- Third Preference : 28.6% of the worldwide level, plus any not required by first and second preferences, not more than 10,000 of which go to "Other Workers."
- Fourth Preference : 7.1% of the worldwide level.
- Fifth Preference : 7.1% of the worldwide level, not less than 3,000 of which reserved for investors in a targeted rural or high-unemployment area, with 3,000 saved for investors in regional centers.
This may sound like a lot of visas, but far more people want immigrant visas than can get them every year. The government gives out visas month by month, making sure never to go over the annual limit.
There are also limits on the number of visas allowed for any one country. No more than 7% of the total visas each year can go to any one country, and often the percentage turns out to be less.
There are more complexities to the allocation and numbers of these visas, but a full understanding of these numbers will not help you speed up your waiting time. The important thing to know is how to chart your own place on the visa waiting list.
Charting Your Place on the Visa Waiting List
Each month, the State Department publishes a Visa Bulletin . the one source of information on visa waiting periods. The same information is available by phone at 202-663-1541, but you have to be quick with your pencil and paper, because they talk fast.
The Visa Bulletin comes out monthly, around the middle of the month, but not on any particular day. When you click the link above, and access the latest bulletin, you will want to look for either the family visa or employment visa chart. Although it’s confusing at first look, you will be able to make your way through this chart. Here’s how:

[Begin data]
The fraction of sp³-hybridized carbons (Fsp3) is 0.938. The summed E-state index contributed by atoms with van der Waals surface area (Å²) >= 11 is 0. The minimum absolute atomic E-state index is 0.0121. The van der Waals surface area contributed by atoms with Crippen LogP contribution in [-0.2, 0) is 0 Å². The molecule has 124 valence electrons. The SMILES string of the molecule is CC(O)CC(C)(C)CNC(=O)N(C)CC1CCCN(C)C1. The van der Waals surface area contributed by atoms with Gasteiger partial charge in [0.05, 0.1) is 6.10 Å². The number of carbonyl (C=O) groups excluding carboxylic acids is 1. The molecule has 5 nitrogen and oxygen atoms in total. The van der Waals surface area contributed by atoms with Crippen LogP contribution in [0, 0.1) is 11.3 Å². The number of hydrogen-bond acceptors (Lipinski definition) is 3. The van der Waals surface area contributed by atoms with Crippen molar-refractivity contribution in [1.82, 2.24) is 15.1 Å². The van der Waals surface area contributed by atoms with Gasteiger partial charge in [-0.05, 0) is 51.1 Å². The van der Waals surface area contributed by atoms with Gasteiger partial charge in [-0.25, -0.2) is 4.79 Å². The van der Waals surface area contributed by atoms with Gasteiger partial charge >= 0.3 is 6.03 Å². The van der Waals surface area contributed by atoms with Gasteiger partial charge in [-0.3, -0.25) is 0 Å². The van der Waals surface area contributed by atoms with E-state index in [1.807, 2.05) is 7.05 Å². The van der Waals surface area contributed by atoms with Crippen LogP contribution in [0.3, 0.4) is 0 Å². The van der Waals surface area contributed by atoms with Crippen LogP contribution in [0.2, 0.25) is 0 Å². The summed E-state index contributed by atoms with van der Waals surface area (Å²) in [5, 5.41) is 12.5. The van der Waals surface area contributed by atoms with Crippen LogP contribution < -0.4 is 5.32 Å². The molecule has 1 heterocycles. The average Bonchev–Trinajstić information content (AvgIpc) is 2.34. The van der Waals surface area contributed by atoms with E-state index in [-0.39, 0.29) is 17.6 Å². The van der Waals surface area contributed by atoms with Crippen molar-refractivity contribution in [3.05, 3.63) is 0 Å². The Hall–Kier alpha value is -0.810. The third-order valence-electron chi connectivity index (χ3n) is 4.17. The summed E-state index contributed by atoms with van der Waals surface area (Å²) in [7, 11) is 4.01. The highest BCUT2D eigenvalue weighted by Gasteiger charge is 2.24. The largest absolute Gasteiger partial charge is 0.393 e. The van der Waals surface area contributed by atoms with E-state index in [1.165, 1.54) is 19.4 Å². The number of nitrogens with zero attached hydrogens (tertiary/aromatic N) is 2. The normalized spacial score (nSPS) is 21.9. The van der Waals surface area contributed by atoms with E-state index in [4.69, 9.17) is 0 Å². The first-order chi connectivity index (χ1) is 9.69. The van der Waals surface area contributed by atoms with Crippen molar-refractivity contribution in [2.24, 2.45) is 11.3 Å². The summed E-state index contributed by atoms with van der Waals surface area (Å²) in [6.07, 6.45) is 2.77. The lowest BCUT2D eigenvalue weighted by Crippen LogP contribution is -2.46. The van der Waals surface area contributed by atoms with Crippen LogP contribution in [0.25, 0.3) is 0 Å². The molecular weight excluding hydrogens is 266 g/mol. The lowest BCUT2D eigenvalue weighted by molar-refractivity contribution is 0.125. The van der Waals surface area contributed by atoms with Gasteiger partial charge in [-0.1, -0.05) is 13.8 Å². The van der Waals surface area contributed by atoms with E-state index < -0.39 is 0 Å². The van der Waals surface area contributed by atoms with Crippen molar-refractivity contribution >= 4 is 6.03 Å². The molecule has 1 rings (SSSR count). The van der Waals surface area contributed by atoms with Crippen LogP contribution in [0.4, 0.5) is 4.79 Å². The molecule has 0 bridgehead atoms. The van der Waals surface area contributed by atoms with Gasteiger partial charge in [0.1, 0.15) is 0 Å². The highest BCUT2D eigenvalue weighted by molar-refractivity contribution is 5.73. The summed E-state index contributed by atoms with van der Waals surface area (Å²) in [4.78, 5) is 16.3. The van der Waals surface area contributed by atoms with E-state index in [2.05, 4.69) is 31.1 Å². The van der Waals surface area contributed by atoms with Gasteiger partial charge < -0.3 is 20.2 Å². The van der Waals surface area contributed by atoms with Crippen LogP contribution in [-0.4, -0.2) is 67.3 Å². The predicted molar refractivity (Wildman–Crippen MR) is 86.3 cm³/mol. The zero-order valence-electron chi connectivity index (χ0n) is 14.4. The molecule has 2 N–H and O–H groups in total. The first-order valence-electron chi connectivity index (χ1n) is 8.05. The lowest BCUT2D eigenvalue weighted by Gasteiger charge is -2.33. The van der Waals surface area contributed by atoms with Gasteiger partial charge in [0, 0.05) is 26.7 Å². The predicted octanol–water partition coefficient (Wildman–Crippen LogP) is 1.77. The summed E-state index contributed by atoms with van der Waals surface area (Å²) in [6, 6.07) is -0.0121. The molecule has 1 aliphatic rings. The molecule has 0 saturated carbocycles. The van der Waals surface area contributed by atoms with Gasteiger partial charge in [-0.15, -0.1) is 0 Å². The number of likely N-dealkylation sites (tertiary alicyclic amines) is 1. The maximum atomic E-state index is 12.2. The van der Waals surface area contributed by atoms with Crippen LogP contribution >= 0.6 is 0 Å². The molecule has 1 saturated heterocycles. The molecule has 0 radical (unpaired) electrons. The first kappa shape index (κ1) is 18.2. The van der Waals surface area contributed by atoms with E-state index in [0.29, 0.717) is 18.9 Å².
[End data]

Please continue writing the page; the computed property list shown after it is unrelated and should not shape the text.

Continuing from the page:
1. Locate your preference category in the left column.
2. Locate your country across the top. China, India, Mexico, and the
Philippines often have their own columns because of the large number of applicants. As a result, people from these countries wait longer than others. All other countries are included in the second column called All Chargeability Areas Except Those Listed.
3. Draw a line across from your preference category (2A) and down from your country of origin. Where the two lines cross is what is called the Visa Cutoff Date—the key date that you will compare with your own Priority Date to chart your progress.
Every prospective immigrant has his or her own Priority Date—the date that either USCIS first received the I-130 filed by your family petitioner, or that the Department of Labor first received the Labor Certification request filed by your employer petitioner. You will find your Priority Date on your paperwork from one of these agencies. Prospective immigrants whose Priority Dates are earlier than the Cutoff Date listed in that month’s Bulletin will become eligible for visas or green cards.
The earlier your Priority Date, the better off you are, because it means you are in line ahead of other applicants. But the current Cutoff Date doesn’t actually tell you how long it will be before your own visa or green card is available. It merely gives you a rough idea. If you subtract the Cutoff Date on the current month’s Visa Bulletin chart from today’s date, you will see how long previous applicants waited, and figure you will face a similar wait. You will also start to get a sense of the rate at which the government is moving toward your own Priority Date.